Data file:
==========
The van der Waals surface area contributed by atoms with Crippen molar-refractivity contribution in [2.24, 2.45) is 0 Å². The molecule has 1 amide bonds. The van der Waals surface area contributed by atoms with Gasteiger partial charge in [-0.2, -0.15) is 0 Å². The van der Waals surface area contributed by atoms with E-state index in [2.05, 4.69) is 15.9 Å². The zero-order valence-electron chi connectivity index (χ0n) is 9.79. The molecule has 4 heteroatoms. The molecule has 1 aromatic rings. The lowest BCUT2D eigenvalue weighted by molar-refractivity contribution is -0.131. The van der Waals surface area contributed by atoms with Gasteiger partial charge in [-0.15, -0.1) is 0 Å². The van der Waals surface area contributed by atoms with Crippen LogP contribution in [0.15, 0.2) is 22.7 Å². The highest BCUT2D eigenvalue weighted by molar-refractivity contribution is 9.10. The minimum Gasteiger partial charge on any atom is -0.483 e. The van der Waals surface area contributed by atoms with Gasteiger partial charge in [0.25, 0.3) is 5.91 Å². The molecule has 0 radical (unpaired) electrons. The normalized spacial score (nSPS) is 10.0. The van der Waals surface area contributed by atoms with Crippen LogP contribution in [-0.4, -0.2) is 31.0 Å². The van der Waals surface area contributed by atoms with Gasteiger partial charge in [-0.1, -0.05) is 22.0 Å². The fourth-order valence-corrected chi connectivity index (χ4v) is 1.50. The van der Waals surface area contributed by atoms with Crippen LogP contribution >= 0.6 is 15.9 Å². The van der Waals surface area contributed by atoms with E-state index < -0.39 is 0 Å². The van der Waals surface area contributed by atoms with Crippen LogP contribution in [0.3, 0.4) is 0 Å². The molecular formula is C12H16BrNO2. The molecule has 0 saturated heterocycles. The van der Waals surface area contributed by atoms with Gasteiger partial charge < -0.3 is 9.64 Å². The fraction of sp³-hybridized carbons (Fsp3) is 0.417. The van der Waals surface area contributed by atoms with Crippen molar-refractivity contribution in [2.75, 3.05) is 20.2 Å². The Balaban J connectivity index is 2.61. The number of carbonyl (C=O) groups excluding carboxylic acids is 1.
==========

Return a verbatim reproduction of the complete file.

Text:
The van der Waals surface area contributed by atoms with Crippen molar-refractivity contribution in [2.24, 2.45) is 0 Å². The molecule has 1 amide bonds. The van der Waals surface area contributed by atoms with Gasteiger partial charge in [-0.2, -0.15) is 0 Å². The van der Waals surface area contributed by atoms with E-state index in [2.05, 4.69) is 15.9 Å². The zero-order valence-electron chi connectivity index (χ0n) is 9.79. The molecule has 4 heteroatoms. The molecule has 1 aromatic rings. The lowest BCUT2D eigenvalue weighted by molar-refractivity contribution is -0.131. The van der Waals surface area contributed by atoms with Gasteiger partial charge in [-0.15, -0.1) is 0 Å². The van der Waals surface area contributed by atoms with Crippen LogP contribution in [0.15, 0.2) is 22.7 Å². The highest BCUT2D eigenvalue weighted by molar-refractivity contribution is 9.10. The minimum Gasteiger partial charge on any atom is -0.483 e. The van der Waals surface area contributed by atoms with Gasteiger partial charge in [0.25, 0.3) is 5.91 Å². The molecule has 0 radical (unpaired) electrons. The normalized spacial score (nSPS) is 10.0. The van der Waals surface area contributed by atoms with Crippen LogP contribution in [-0.4, -0.2) is 31.0 Å². The van der Waals surface area contributed by atoms with Gasteiger partial charge in [-0.1, -0.05) is 22.0 Å². The fourth-order valence-corrected chi connectivity index (χ4v) is 1.50. The van der Waals surface area contributed by atoms with Crippen LogP contribution >= 0.6 is 15.9 Å². The van der Waals surface area contributed by atoms with E-state index < -0.39 is 0 Å². The van der Waals surface area contributed by atoms with Crippen LogP contribution in [0.3, 0.4) is 0 Å². The molecular formula is C12H16BrNO2. The molecule has 0 saturated heterocycles. The van der Waals surface area contributed by atoms with Gasteiger partial charge < -0.3 is 9.64 Å². The fraction of sp³-hybridized carbons (Fsp3) is 0.417. The van der Waals surface area contributed by atoms with Crippen molar-refractivity contribution in [2.75, 3.05) is 20.2 Å². The Balaban J connectivity index is 2.61. The number of carbonyl (C=O) groups excluding carboxylic acids is 1.